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Where the Sidewalk Ends: Poems and Drawings…

Where the Sidewalk Ends: Poems and Drawings (1974)

by Shel Silverstein

MembersReviewsPopularityAverage ratingMentions
13,876549250 (4.35)87
  1. 40
    A Light in the Attic by Shel Silverstein (gilberts)
  2. 00
    Alligator Pie by Dennis Lee (Cecrow)
    Cecrow: Pre-eminent children's poets in their respective countries.

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English (547)  German (1)  All languages (548)
Showing 1-5 of 547 (next | show all)
Shel Silverstein's popular companion to "The Giving Tree." "Where the Sidewalk Ends" is full of fun, witty, thoughtful, and emotional poems offer readers a chance to enter the profound world of poetry when the sidewalk ends. ( )
  ShawnStipic | Jul 25, 2018 |
I remember having read this as a kid and the poems and illustrations were funny. Now reading it as an adult it's still fun. I'm surprised reading it now how many are actually educational or try to teach good manners as well as being funny. Others would probably not be published now in our hyper sensitive culture. Aimed for grade schoolers and would be good for them to read or for them to be read aloud. ( )
  ChrisWeir | Jul 19, 2018 |
Where the Sidewalk Ends by Shel Silverstein is a humorous book of poems. I read this poetry book with my son, when he was in middle school. We laughed at the poems and some of the poems have drawings by Shel Silverstein. The drawings make the poems seem even more funny and nonsensical. This book is a great introduction to poetry for children in later years of elementary school and middle school.
  JoanEChasse | Jul 10, 2018 |
Came across this book going through my classroom library. My kids and I spent quite a while reading through the poems and laughing. I have always appreciated how silly, and nonsensical his poems can be. All kids can relate to his funny perspective and topics, which, in my opinion, makes his books a classic. As a resource, because of the humor, it is an easy way to engage students as they begin to learn about poetry. ( )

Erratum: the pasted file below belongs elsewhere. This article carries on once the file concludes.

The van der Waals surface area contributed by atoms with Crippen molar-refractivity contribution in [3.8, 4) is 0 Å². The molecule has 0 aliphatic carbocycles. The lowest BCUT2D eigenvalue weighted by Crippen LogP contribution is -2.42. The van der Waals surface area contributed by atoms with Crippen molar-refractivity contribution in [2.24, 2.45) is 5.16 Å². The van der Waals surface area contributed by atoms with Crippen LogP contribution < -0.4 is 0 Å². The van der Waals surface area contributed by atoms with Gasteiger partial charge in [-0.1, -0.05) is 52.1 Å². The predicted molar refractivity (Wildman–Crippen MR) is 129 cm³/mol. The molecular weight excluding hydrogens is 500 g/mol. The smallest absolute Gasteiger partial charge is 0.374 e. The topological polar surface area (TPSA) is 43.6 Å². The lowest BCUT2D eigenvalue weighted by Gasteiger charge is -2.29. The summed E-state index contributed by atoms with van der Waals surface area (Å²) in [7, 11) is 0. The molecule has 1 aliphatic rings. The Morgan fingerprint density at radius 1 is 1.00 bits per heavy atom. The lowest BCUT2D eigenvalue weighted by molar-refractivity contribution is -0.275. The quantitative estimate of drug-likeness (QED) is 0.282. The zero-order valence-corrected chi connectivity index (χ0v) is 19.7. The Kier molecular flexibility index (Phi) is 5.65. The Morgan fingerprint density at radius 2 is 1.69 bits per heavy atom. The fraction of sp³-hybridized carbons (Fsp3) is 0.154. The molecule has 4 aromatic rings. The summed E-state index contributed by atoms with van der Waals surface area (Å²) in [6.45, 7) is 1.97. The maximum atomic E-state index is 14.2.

iversonh | Jul 3, 2018 |
I'd wanted to reread this book since it was mentioned in [b:Inkdeath|2325825|Inkdeath (Inkworld, #3)|Cornelia Funke|http://d202m5krfqbpi5.cloudfront.net/books/1327341991s/2325825.jpg|3897683], though not by name. I grew up reading [a:Shel Silverstein|435477|Shel Silverstein|http://d202m5krfqbpi5.cloudfront.net/authors/1201029128p2/435477.jpg] as I'm sure many others have by now, and the illustrations stick in my memory as clearly as some of the poems. I still wonder about Ickle Me, Pickle Me, and Tickle Me too. The poems are so bizarre.

The rating is a bit biased, as for me I was transported to my childhood with the poetry and pictures. I can recall the basement library where I first heard some of the verses and the time we were meant to memorize a poem to recite it to the class. I can remember the cover of the book and how many hours I spent imagining just what the end of the world would look like, with the sidewalk jutting briefly over it.